Ex-Mets pitcher Turk Wendell got death threats with Phillies

It wasn’t always sunny in Philadelphia for Turk Wendell.

After the Mets traded Wendell to the Phillies during the 2001 MLB season, Wendell struggled mightily. He had a 7.47 ERA over 21 appearance for the Phillies that year while making roughly $3 million. He had an elbow problem that required surgery, costing him the entire 2002 season. At the time, Phillies fans were so furious with Wendell’s performance that, he says, fans sent him death threats.

“Well I mean, I’m not going to sugar coat that either. When I came over to the Phillies, I mean, I sucked,” Wendell said on “Amazin’ But True,” The Post’s Mets podcast. “I was getting paid a lot of money so I’m trying to push myself to honor the amount of money that I was making. You know, my elbow was sore and I’m not really gonna say anything and that’s just probably my stupid competitiveness, too. I try to tell kids today play the game smarter, not harder. But I want to live up to the contract that I’m being paid. So I’m not pitching well and I’m getting fan mail that says they wish I’d die, that if they saw me, they’d kill me, they wish I was in the Twin Towers when they went down. All this kind of crazy stuff…and you know getting all kinds of different death threats, thinking what the heck? I’m just here to play ball.”

That made Wendell’s adjustment from New York difficult, the now-53-year-old says.

Turk Wendell Phillies Mets death threats
Turk Wendell pitching against the Mets on July 28, 2001, the day after getting traded to the Phillies.AP

“I shouldn’t classify that as all the fans, but I came off the field in one particular game and my elbow kind of just blew up and I blew a game against the Braves, I think it was,” Wendell said. “The media was in front of me at my locker and they said you know what about the fans. And they’re yelling at me as I’m coming off the field and I kind of motioned to them, ‘If you don’t like it then go home, no one’s making you sit here and watch me suck.’ So they said, ‘What about the fans?’ And I said ‘You wanna see what kind of fans you’ve got?’ And I turned around and I read them one of those letters. They all sat there in awe and said ‘I can’t believe people actually sent that.’”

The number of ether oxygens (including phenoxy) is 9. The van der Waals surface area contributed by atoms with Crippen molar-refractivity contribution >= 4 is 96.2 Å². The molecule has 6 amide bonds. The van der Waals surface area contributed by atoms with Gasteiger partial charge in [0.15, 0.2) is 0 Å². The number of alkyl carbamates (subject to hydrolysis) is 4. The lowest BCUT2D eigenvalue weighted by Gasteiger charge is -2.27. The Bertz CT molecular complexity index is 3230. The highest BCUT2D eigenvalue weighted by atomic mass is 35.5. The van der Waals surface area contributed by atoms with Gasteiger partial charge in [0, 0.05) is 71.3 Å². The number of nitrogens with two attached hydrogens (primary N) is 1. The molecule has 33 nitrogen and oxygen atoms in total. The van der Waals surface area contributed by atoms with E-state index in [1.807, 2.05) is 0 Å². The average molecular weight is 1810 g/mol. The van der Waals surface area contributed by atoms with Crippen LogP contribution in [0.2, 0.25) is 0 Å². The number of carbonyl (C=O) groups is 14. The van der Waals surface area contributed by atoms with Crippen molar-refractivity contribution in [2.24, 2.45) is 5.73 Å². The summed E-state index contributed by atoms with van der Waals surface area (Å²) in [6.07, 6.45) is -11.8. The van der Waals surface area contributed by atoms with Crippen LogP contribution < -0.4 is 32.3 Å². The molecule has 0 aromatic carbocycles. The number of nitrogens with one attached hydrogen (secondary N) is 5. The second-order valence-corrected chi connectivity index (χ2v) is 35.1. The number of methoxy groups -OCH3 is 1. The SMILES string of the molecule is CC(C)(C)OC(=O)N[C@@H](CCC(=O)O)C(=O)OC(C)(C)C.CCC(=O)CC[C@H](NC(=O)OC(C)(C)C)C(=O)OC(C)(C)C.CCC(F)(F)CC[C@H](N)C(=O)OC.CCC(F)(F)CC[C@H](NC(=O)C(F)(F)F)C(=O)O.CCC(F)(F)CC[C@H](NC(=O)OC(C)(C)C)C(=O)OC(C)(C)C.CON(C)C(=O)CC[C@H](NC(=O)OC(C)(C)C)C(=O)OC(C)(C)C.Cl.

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After returning from injury in 2003, Wendell bounced back with a 3.38 ERA in 56 appearances for Philadelphia. He said he was asked by reporters if he was happy about the fans finally being on his side.

“And I said ‘Not really, if they’re true fans they should boo me now, too. They shouldn’t just jump on the bandwagon,’” Wendell said. “If you don’t like somebody you don’t like somebody. Don’t just like em’ cause you’re doing well and hate em’ cause you’re doing bad.”

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Wendell, a superstitious pitcher who was known for slamming the rosin bag on the mound, was acquired by the Mets in 1997 and was a key member of their bullpen during the team’s playoff runs in 1999 and 2000.


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